The North American Passive House Network (NAPHN) conference, #PH2020, (www.naphnconference.com) running every Wednesday, 1 — 4 PM EST, June 24 — July 29, will feature specific efforts at examining the relationship between Passive House design, indoor air quality and specifically the transmission of viruses like COVID-19.
This focus marks a return to the roots of Passive House. While dramatic energy reductions were the climate imperative and headline, less appreciated has been that better indoor hygiene was also a key founding goal of the Passive House standard and that the criteria for ventilation and airtightness were concerned about improved health outcomes as well as energy efficiency. Today’s wake-up call, driven by our global pandemic, is an important notice to building owners, developers, and professionals of the inherent tools Passive House provides to support healthy outcomes.
In a session titled It’s About the Outside Air: Why Passive House Ventilation is the Invisible Hand of High Performance, scheduled for Wednesday, June 24 at 3 PM EST, in a general presentation on the scientific criteria, equipment certification and systems design — the presenters will review critical issues like ventilation recirculation and cross-contamination, that if not addressed properly, as is the case in typical construction, can be contributors to virus transmission, and how Passive House specifications deliver lower-risk solutions.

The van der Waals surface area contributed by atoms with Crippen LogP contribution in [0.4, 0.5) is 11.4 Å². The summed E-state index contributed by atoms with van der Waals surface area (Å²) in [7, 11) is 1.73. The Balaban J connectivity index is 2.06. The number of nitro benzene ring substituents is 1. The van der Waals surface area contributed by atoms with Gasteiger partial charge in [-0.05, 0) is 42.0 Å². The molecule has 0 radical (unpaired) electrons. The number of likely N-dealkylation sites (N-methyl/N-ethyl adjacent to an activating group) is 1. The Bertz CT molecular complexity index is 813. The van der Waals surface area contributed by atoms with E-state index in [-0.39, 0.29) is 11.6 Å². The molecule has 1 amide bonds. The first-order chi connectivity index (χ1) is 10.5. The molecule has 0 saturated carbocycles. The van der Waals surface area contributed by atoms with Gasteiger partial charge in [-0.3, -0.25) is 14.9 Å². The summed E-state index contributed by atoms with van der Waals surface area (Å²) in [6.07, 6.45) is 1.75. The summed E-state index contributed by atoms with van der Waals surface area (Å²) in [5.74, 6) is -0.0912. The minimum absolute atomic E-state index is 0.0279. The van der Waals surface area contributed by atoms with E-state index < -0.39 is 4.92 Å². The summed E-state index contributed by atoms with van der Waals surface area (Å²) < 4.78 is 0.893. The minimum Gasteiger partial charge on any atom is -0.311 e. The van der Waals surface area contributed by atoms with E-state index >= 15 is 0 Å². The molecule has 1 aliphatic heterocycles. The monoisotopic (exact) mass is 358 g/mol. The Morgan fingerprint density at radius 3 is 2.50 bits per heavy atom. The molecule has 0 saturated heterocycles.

Then on Wednesday, July 15 at 3 PM EST, a session titled Why does Covid-19 Hate Passive House? Strategies to Mitigate the Spread of Viruses, will take a serious look, in a panel discussion, at virus transmission, Covid-19 specifically, the science, the mechanics, and the implementation of controlling the built environment to minimize the risks to our health. It will debunk the myths and give attendees actionable information to help make buildings a true pandemic refuge.
“Building design cannot outperform fundamental preventative measures like social distancing to prevent the spread of the Coronavirus”, said NAPHN President, and session panelist, Bronwyn Barry. “But founding Passive House principles and strategies do contribute to healthy outcomes. And we look forward to a lively discussion among panelists and attendees digging into the subject.” See the full conference schedule and register.
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